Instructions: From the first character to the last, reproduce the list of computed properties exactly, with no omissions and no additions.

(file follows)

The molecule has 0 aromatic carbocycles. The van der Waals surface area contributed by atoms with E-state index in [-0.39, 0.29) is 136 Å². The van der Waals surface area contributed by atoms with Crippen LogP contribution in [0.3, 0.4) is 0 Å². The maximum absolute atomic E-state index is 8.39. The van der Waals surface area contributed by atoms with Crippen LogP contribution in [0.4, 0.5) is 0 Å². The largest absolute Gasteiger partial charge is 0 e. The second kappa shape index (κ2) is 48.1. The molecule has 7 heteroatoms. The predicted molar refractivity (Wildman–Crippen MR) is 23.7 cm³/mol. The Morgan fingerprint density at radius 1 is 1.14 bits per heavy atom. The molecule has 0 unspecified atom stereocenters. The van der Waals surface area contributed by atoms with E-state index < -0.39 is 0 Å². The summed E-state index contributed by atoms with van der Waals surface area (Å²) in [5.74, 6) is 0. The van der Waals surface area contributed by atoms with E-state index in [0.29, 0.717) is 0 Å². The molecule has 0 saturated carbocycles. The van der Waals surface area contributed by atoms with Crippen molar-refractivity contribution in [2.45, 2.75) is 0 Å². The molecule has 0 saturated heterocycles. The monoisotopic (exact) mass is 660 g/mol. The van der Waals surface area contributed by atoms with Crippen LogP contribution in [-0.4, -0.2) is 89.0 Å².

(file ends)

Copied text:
The molecule has 0 aromatic carbocycles. The van der Waals surface area contributed by atoms with E-state index in [-0.39, 0.29) is 136 Å². The van der Waals surface area contributed by atoms with Crippen LogP contribution in [0.3, 0.4) is 0 Å². The maximum absolute atomic E-state index is 8.39. The van der Waals surface area contributed by atoms with Crippen LogP contribution in [0.4, 0.5) is 0 Å². The largest absolute Gasteiger partial charge is 0 e. The second kappa shape index (κ2) is 48.1. The molecule has 7 heteroatoms. The predicted molar refractivity (Wildman–Crippen MR) is 23.7 cm³/mol. The Morgan fingerprint density at radius 1 is 1.14 bits per heavy atom. The molecule has 0 unspecified atom stereocenters. The van der Waals surface area contributed by atoms with E-state index < -0.39 is 0 Å². The summed E-state index contributed by atoms with van der Waals surface area (Å²) in [5.74, 6) is 0. The van der Waals surface area contributed by atoms with E-state index in [0.29, 0.717) is 0 Å². The molecule has 0 saturated carbocycles. The van der Waals surface area contributed by atoms with Crippen molar-refractivity contribution in [2.45, 2.75) is 0 Å². The molecule has 0 saturated heterocycles. The monoisotopic (exact) mass is 660 g/mol. The van der Waals surface area contributed by atoms with Crippen LogP contribution in [-0.4, -0.2) is 89.0 Å².